Google unveils the Nexus Q ‘social streaming media player’

Google has unveiled a new media streamer before taking the stage at its I/O conference.

Dubbed the Nexus Q, the orblike device is being called by Google the “first social streaming media player.” A page on the Google Play store Web site says that it “streams your favorite entertainment from Google Play and YouTube to the biggest speakers and screen in the house.

The device will work with HD movies, television shows, and YouTube videos, as well as music. Users will be able to access the entertainment on their smartphone or tablet, and set it to play on the Nexus Q from those devices. It’s worth noting, however, that the Nexus Q requires devices running Android 2.3 (Gingerbread) or higher with access to Google Play to work. The device will also need to connect to a Wi-Fi router, and be connected to separate speakers or an HDTV.

The Nexus Q will be available only in the U.S. and will start shipping in two to three weeks. The device will set customers back $299.

Here’s a video detailing on how the device works:

Source: http://news.cnet.com/8301-1023_3-57461848-93/google-unveils-the-nexus-q-social-streaming-media-player/?tag=mncol;txt

Xbox SmartGlass, Microsoft at E3

The Microsoft software, unveiled at the E3 videogame conference in Los Angeles on Monday, promises to bring together several key Microsoft products: its Xbox videogame console, tablets running the new Windows 8 operating system and Windows phone devices.

SmartGlass, Microsoft says, will allow a tablet or smartphone to stream media to a big screen controlled by the Xbox console. It also can augment videogames with additional information such as team formations in a sports game.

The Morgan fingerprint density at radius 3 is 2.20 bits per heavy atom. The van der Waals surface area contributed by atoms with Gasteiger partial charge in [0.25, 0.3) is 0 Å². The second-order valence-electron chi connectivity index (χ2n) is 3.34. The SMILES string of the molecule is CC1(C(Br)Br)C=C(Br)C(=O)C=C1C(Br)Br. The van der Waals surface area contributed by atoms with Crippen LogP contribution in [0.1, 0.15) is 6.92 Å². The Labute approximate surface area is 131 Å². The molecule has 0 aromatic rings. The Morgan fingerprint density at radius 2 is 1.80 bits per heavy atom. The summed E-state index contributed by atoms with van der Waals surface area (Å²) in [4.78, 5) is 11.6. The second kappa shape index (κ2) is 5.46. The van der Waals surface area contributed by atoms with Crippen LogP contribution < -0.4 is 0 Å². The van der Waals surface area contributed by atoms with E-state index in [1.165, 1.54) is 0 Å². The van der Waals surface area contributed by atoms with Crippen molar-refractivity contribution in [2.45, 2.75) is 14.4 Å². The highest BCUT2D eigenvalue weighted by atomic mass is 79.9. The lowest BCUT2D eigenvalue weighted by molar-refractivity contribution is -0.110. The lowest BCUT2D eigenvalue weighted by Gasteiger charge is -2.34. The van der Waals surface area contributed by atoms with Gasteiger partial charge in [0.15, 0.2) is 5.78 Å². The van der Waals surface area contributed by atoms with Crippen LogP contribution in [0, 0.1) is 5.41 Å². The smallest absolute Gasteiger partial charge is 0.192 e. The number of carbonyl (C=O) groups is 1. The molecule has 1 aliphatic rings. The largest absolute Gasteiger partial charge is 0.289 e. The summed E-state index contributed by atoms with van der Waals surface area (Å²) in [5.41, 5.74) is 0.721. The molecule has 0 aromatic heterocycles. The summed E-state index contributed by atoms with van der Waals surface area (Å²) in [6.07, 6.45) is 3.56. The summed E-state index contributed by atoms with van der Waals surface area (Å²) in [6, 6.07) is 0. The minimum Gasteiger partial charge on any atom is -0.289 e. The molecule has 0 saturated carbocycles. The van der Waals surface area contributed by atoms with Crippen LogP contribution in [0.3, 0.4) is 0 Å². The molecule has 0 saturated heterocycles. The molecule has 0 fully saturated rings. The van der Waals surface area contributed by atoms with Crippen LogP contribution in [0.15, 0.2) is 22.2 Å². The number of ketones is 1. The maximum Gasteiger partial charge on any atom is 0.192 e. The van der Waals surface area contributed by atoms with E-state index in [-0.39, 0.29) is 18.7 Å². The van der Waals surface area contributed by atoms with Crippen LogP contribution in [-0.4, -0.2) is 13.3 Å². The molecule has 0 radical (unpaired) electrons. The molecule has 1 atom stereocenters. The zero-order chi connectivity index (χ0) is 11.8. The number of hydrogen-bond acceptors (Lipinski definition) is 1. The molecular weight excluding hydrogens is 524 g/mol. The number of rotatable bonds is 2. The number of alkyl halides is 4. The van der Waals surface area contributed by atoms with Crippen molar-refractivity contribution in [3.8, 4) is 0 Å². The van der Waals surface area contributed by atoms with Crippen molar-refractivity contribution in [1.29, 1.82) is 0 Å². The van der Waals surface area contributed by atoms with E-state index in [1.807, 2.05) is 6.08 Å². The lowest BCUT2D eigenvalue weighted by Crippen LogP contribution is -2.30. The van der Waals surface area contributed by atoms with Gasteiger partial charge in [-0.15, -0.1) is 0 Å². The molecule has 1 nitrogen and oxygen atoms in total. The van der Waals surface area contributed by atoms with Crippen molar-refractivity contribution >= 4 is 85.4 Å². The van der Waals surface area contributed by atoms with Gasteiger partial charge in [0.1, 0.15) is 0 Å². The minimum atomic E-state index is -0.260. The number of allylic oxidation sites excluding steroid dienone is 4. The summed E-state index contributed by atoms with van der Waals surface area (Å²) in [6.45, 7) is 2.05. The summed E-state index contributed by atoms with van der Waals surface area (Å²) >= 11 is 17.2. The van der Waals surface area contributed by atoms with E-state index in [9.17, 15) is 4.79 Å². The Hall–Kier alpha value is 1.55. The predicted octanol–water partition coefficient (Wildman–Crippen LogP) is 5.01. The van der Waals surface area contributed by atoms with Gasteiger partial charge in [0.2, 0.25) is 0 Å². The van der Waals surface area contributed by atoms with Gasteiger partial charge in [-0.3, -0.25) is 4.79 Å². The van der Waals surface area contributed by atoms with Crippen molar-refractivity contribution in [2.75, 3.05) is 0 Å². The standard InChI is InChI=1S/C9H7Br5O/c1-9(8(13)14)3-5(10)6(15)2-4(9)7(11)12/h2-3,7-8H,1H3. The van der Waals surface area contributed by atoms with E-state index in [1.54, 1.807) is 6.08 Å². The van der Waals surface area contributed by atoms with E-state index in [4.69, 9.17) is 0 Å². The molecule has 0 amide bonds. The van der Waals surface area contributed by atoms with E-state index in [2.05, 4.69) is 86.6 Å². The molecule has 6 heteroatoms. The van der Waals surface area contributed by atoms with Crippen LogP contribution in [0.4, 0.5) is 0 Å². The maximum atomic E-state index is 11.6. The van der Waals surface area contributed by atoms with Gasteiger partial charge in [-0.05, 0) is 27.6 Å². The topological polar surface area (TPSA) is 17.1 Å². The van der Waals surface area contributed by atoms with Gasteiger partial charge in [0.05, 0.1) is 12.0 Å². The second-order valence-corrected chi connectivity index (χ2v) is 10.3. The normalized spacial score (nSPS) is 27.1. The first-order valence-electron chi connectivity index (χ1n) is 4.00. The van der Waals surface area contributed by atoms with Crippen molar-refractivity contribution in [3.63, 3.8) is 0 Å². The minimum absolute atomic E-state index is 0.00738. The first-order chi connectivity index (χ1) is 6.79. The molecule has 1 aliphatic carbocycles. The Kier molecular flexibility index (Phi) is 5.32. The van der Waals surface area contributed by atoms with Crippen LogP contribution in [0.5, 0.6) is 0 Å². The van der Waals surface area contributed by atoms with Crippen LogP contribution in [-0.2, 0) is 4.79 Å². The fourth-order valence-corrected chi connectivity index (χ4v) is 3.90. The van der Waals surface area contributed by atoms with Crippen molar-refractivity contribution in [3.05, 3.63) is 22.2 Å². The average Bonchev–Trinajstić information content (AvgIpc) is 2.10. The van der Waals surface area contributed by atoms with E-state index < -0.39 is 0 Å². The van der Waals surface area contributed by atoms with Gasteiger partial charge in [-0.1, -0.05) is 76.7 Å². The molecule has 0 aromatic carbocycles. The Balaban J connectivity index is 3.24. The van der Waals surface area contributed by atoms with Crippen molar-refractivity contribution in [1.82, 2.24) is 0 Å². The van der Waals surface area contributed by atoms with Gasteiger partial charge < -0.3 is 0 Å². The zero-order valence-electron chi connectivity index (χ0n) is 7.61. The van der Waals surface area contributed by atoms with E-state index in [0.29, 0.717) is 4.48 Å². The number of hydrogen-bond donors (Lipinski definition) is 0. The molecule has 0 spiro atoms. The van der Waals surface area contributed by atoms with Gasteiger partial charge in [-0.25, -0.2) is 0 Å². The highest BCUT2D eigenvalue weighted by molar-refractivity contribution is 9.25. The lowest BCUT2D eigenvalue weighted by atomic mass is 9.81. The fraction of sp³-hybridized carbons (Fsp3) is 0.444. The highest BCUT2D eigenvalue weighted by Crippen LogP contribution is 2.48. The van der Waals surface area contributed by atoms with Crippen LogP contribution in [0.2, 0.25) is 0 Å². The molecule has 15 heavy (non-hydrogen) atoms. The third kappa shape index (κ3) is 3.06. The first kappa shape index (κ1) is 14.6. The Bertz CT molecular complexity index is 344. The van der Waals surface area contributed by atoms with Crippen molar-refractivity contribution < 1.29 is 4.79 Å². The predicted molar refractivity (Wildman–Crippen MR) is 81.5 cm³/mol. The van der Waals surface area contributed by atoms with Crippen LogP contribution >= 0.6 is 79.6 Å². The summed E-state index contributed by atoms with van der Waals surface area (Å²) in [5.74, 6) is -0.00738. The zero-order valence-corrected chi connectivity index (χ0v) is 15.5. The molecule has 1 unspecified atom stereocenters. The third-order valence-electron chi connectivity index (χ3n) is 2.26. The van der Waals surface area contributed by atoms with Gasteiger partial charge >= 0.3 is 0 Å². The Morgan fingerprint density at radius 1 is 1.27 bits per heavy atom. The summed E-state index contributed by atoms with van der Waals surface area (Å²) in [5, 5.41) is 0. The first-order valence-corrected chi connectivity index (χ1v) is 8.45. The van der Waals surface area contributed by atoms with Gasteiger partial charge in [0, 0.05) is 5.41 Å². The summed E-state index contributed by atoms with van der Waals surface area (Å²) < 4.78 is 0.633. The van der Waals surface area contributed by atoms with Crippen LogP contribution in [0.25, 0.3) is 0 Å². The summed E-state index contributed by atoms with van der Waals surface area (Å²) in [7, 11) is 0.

Microsoft says SmartGlass will be free and work with Windows phones, Windows 8 and other portable devices.

"We all go into our living room and have a touch surface like a phone or a tablet, but it has no idea what’s occurring on the TV," said Don Mattrick, head of Microsoft’s gaming business. The SmartGlass apps he said, by contrast will allow the Xbox to "communicate with whatever glass surface you have."

He said Microsoft spent about a year developing SmartGlass, and that it will work with devices customers already own, including Apple Inc.’s. iPad and iPhone as well as devices that use Google Inc.’s Android operating system, aside from Microsoft’s own devices.

"All they do is download the app and it knits their content together," he added.

The Redmond, Wash., company’s efforts to expand its Xbox 360 game console come as Nintendo prepares to release its next generation Wii U game console later this year. The console, which has so far had mixed reactions from investors and industry analysts alike, includes a tabletlike controller called the Wii U GamePad. Nintendo says the device will use its touch screen and onboard sensors to interact with games.

There are existing products on the market that try to accomplish similar chores. Apple, for example, has a technology called AirPlay, which can stream video, music and images from an iPhone or iPad to an Apple TV.

 

Original source is from : http://online.wsj.com/article/SB10001424052702303830204577446753653041174.html